# 4.1: Error Function

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Before we start this chapter, let’s just make sure that we are familiar with the error function erf a. We may need it during this chapter.

Here is a graph of the gaussian function

$y = \frac{1}{ \sqrt{ \pi}} e^{-x^2}.$ I have chosen the coefficient $$1/ \sqrt{\pi}$$ so that the area under the curve, from − ∞ to + ∞ is 1. The maximum value, which occurs at x = 0, is $$1/ \sqrt{ \pi} = 0.5642$$, and it is easy to show that the half width at half the maximum is $$\sqrt{ \ln 2} = 0.8326$$. Also of some interest (though not particularly in this chapter) is the square root of the second moment of area around the y-axis. In a mechanical context this would be called the radius of gyration. In a statistical context it would be called the standard deviation. Either way, its value is $$1/ \sqrt{2} = 0.7071$$. We shall meet the gaussian function again in Chapter 6.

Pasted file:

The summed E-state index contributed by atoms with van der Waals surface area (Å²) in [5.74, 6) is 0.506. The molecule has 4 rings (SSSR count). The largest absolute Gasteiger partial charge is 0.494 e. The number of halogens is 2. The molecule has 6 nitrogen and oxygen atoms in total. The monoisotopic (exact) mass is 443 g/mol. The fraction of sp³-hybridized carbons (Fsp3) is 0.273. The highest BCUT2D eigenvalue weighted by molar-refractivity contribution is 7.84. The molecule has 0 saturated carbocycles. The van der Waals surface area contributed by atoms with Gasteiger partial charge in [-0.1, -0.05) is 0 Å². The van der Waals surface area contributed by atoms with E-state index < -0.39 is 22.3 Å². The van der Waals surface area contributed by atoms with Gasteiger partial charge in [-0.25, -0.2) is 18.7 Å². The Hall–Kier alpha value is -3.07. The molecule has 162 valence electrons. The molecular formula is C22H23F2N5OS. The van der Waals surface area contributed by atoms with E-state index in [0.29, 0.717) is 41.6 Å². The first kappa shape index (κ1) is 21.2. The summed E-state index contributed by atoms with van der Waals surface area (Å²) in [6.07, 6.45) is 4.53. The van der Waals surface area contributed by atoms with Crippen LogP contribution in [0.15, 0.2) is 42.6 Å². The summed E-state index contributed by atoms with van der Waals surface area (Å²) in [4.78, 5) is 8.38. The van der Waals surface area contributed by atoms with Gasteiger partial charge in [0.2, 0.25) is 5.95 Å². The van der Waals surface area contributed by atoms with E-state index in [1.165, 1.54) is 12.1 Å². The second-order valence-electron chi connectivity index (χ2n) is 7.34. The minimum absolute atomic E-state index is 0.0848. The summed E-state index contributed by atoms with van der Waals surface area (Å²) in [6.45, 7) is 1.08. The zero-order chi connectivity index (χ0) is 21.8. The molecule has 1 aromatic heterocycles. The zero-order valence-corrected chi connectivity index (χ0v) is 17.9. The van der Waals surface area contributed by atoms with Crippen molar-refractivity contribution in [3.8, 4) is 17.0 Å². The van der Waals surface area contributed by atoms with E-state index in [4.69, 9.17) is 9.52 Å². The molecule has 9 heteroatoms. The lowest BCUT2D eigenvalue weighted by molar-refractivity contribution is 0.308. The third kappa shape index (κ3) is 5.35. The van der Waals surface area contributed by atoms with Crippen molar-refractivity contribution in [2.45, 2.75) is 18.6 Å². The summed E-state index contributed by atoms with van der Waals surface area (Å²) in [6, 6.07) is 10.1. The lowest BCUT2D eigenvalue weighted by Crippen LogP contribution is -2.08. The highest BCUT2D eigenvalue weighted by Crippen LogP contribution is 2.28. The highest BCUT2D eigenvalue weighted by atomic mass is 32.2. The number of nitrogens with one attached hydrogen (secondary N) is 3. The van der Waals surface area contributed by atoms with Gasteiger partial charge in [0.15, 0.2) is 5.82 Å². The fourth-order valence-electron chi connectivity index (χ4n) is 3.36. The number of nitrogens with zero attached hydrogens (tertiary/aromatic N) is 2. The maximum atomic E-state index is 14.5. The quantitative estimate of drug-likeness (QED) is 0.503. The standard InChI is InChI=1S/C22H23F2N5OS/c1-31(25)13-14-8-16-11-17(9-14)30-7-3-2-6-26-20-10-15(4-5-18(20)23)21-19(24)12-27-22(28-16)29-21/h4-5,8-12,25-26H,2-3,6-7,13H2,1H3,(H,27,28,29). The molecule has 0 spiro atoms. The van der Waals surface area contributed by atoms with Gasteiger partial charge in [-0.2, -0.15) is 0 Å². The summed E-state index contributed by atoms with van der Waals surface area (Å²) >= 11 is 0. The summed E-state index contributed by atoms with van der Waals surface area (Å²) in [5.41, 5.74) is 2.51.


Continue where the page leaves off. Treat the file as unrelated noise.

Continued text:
In the present chapter we shall need to make use of the error function erf a. This is the area under the gaussian curve from x = -a to x = +a:

$\text{erf} a = \frac{1}{ \sqrt{ \pi}} \int_{- a}^{+ a} e^{-x^2} dx.$

The area outside the limits x = ±a, which is the area under the two “tails” of the gaussian function, is sometimes called the complementary error function:

$\text{erfc} a = 1 - \text{erf} a$

It will be clear that erf a goes from 0 to 1 as a goes from 0 to infinity. Note also that

erfc (one standard deviation) = 0.3173

erfc (two standard deviations) = 0.0455.

Here are graphs of erf a (continuous line) and erfc a (dashed line) versus a.  This page titled 4.1: Error Function is shared under a CC BY-NC license and was authored, remixed, and/or curated by Jeremy Tatum.